Many people will have to give up their cars, even electric ones, if Britain is to meet its target of net-zero emissions by 2050, a group of MPs has said. The government must reduce car ownership to meet the legally binding target, the Commons science and technology committee said in a report. Electric cars were not the green solution to travel that had been claimed because they had “significant emissions associated with the manufacture” and relied on minerals such as cobalt that was mined in some developing countries using child labour. The report concluded: “In the long-term, widespread personal vehicle ownership does not appear to be compatible with significant decarbonisation. The government should not aim to achieve emissions reductions simply by replacing existing vehicles with lower-emissions versions.”
Times 22nd Aug 2019 read more »
BBC 22nd Aug 2019 read more »
The government should discourage personal vehicle use and reward energy-efficient homebuilding to meet its legally binding target of net-zero carbon emissions by 2050, MPs have said. In a scathing parliamentary report, the cross-party science and technology select committee said recent Conservative governments have promised more but done less on the climate crisis, which has left several gaping policy holes that need to be filled. Among a list of 10 “clean growth” measures needed to make up lost ground, the MPs called for stamp duty incentives for energy-efficient homes, the ban on sales of petrol and diesel cars to be brought forward, a shift away from personal vehicles and greater use of technology to capture and store carbon. “Government action is needed to reverse the current policy trend of cutbacks and slow progress,” said the paper, which highlights the growing gulf between words and actions. This summer, the government claimed to be a global climate leader when it announced a long-term goal to go carbon neutral by the middle of the century. This followed parliament’s declaration of a climate emergency on 1 May. But the committee said such bold pledges in the past have been contradicted by backward steps: over the past 10 years, the government has cut subsidies for onshore wind, solar power and low-emission cars. It has frozen fuel duty, dropped plans for zero-carbon homes and eradicated feed-in tariffs for low-carbon power generation.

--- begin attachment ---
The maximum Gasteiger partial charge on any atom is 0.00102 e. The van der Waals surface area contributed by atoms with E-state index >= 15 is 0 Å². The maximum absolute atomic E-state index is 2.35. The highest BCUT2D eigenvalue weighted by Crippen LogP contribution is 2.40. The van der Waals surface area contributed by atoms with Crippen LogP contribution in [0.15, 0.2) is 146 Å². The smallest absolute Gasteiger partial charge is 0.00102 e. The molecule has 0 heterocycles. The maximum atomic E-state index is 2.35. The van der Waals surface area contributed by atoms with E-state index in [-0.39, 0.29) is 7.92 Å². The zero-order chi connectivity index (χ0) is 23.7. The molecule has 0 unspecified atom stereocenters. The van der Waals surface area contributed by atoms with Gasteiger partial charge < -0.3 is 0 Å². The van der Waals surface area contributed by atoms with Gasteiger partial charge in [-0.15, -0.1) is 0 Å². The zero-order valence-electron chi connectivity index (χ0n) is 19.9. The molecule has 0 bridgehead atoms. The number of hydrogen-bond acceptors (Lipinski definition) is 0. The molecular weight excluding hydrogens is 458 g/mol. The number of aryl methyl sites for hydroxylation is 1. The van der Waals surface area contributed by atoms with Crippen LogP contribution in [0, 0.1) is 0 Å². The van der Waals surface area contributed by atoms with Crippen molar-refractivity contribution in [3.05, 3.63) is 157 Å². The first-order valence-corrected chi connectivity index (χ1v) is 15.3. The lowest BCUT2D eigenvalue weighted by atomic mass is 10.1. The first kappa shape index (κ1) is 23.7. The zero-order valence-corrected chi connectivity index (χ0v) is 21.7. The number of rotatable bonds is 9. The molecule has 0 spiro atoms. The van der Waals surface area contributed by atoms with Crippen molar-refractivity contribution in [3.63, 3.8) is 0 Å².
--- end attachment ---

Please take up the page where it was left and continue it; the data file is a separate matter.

Guardian 22nd Aug 2019 read more »
Independent 22nd Aug 2019 read more »